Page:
SHWB relates to how individuals experience and rate different aspects of their lives and can be defined as “a broad category of phenomena that includes people’s emotional responses, domain satisfactions, and global judgments of life satisfaction” (Diener et al., 1999). This construct is generally employed to quantitatively evaluate mental health and happiness, and it has been found to be a major predictor of individual wellness, health, and longevity (Sears et al., 2014). SHWB can be conceived as “tripartite,” there is to say, consisting of three broad components: namely (i) life satisfaction (long-term rating of satisfaction overall or domain-specific, referring to the workplace, partners, friends/colleagues, children, etc.); (ii) positive affect; and (iii) negative affect (Busseri and Sadava, 2011; Ryff et al., 2021). Happiness is conceived as the balance between positive and negative affect (Diener et al., 2005). Among the different existing instruments (Cooke et al., 2016), SHWB can be measured using a widespread and well-documented survey index, namely the “Psychological General Well-Being Index” (PGWBI; Dupuy, 1984), which provides an assessment of self-perceived psychological well-being in terms of different domains, including (i) depressed mood; (ii) anxiety; (iii) vitality; (iv) positive well-being; (v) self-control; and (vi) general health.

PSWB consists of psychological well-being (PWB) and social well-being (SoWB). The former can be understood according to the six-factor model, which sees PWB as a construct consisting of six components: namely (i) awareness and acceptance of personal limitations (self-acceptance); (ii) cultivating positive connections, and meaningful relationships with others; (iii) being self-determining, and setting goals based on personal convictions and standards (autonomy); (iv) navigating life’s circumstances (environmental mastery); (v) attributing meaning and direction to life (purpose in life); and (vi) being welcoming to new experiences, continuously developing and improving oneself over time (personal growth). These components are all essential and mutually influence each other (Ryff, 1989; Ryff, 2014). Similarly, SoWB is comprised of the following dimensions: (i) social acceptance; (ii) social actualization; (iii) social contribution; (iv) social coherence; and (v) social integration (Lundqvist and Sandin, 2014; Joshanloo, 2022).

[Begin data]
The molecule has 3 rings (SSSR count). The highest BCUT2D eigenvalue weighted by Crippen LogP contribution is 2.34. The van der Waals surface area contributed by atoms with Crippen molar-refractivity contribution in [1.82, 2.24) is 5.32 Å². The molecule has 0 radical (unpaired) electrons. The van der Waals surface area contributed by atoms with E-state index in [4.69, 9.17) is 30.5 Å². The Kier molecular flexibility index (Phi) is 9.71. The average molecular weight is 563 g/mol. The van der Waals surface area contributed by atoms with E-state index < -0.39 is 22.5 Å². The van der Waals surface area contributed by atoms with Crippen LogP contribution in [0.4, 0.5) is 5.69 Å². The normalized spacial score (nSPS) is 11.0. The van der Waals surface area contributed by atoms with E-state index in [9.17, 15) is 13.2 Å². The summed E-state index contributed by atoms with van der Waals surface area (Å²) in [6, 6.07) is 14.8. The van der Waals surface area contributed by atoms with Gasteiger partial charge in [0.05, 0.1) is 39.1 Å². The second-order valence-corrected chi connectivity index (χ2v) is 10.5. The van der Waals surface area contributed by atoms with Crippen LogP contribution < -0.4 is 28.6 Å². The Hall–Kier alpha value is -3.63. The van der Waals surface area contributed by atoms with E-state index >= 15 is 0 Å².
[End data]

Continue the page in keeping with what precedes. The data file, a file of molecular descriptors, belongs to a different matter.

Despite being conceptually different, at least partially, the two models of well-being (hedonic and eudaimonic) are overlapping, with prominent theorists (such as Aristotle, Jung, Maslow, Allport, Rogers, Erikson, Frankl, Jahoda, Neugarten, or Bühler) having contributed to the development of both (Ryff, 1989; Ryff and Singer, 2008; Ryff, 2016).

These two concepts parallel the dichotomy introduced in the field of behavioral economics and applied psychology by Daniel Kahneman: (i) “experienced well-being,” which corresponds to hedonic well-being (as previously said, a dynamic balance between positive affect, pleasure, and happiness, and negative affect, distress, or misery); and (ii) “evaluative wellbeing,” which corresponds to eudaimonic well-being (that is to say, autonomy, personal growth, and meaning/purpose in life; Kahneman, 1999; Salvador-Carulla et al., 2014).